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National Flood Insurance Program and the Community Rating System
National Flood Insurance Program
The Federal Emergency Management Agency (FEMA), manages the National Flood Insurance Program. The three components of the National Flood Insurance Program (NFIP) are:
  • Flood Insurance
  • Floodplain Management
  • Flood Hazard Mapping
  • Nearly 20,000 communities across the United States and its territories participate in the NFIP by adopting and enforcing floodplain management ordinances to reduce future flood damage. In exchange, the NFIP makes Federally backed flood insurance available to homeowners, renters, and business owners in these communities. Community participation in the NFIP is voluntary.

    Flood insurance is designed to provide an alternative to disaster assistance to reduce the escalating costs of repairing damage to buildings and their contents caused by floods. Flood damage is reduced by nearly $1 billion a year through communities implementing sound floodplain management requirements and property owners purchasing of flood insurance. Additionally, buildings constructed in compliance with NFIP building standards suffer approximately 80 percent less damage annually than those not built in compliance. And, every $3 paid in flood insurance claims saves $1 in disaster assistance payments.

    In addition to providing flood insurance and reducing flood damages through floodplain management regulations, the NFIP identifies and maps the Nation's floodplains. Mapping flood hazards creates broad-based awareness of the flood hazards and provides the data needed for floodplain management programs and to actuarially rate new construction for flood insurance.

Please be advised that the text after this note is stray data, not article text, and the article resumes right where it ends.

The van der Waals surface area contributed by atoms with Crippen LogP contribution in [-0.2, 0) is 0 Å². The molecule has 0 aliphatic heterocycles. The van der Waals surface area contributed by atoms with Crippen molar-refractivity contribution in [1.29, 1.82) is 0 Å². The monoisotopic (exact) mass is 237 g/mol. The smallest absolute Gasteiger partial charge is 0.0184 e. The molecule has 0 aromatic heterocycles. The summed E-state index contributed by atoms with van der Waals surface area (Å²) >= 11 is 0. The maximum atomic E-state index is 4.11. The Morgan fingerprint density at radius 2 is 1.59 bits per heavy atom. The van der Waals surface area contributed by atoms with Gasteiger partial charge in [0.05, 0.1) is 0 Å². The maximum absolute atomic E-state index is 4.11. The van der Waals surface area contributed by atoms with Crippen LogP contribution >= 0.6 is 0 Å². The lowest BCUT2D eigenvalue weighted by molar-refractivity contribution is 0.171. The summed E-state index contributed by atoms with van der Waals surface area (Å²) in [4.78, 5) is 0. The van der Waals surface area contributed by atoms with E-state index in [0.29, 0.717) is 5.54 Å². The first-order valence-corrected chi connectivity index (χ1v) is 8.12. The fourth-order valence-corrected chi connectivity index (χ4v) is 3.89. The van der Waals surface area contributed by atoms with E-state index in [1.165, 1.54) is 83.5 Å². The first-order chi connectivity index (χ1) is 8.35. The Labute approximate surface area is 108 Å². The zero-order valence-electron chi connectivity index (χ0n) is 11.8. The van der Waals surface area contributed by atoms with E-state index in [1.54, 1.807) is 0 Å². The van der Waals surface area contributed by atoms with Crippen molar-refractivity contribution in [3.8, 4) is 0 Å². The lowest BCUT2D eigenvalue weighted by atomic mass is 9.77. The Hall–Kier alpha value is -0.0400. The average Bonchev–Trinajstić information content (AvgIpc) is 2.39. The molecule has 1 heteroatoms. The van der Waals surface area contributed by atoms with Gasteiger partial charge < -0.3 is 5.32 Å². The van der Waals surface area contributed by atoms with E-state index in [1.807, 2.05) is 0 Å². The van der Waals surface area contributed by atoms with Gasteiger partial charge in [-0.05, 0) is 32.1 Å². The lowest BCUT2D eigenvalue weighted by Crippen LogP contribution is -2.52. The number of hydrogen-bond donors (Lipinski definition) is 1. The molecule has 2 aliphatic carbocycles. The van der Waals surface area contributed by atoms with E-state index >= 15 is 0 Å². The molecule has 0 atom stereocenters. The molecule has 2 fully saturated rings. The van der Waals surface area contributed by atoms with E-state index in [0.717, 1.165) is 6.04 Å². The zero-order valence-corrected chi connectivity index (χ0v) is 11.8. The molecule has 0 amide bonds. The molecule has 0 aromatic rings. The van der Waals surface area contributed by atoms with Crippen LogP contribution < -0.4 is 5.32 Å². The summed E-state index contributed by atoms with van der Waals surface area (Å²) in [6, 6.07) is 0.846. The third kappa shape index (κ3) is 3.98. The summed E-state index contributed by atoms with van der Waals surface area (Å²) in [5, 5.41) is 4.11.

For more information on the National Flood Insurance Program visit either the
    FEMA NFIP website or Floodsmart.gov.

    Community Rating System

    The National Flood Insurance Program (NFIP) Community Rating System (CRS) is a voluntary incentive program that recognizes and encourages community floodplain management activities that exceed the minimum NFIP requirements. As a result, flood insurance premium rates are discounted to reflect the reduced flood risk resulting from the community actions meeting the three goals of the CRS: (1) reduce flood losses; (2) facilitate accurate insurance rating; and (3) promote the awareness of flood insurance. 

    For CRS participating communities, flood insurance premium rates are discounted in increments of 5%.  A Class 1 community would receive a 45% premium discount, while a Class 9 community would receive a 5% discount.  A Class 10 is not participating in the CRS and receives no discount. The CRS classes for local communities are based on 18 creditable activities, organized under four categories: 

    • Public Information. Credit for advising the public about flood hazard, flood insurance, and ways to reduce flood damage as well as outreach to the public.
    • Mapping and Regulations. Credit for regulations that provide increased protection to new developments, mapping areas not shown on the FIRM, preserving open space, enforcing higher regulatory standards, and managing stormwater, among other activities.
    • Flood Damage Reduction. Credit for providing a comprehensive floodplain management plan, relocating or retrofitting floodprone structures, and maintaining drainage systems.
    • Flood Preparedness. Credit for flood warning, levee safety, and dam safety programs.

    The City of Jackson is among over 1,000 communities nationally that receive flood insurance premium discounts based on their implementation of local mitigation, outreach, and educational activities that go beyond the minimum NFIP requirements. The City of Jackson joined the CRS in October 1991 and enjoys a class 8 rating, translating to a 10% reduction in premiums for properties in Special Flood Hazard Areas. While premium discounts are one of the benefits of participation in CRS, it is more important that we carrying out activities that save lives and reduce property damage.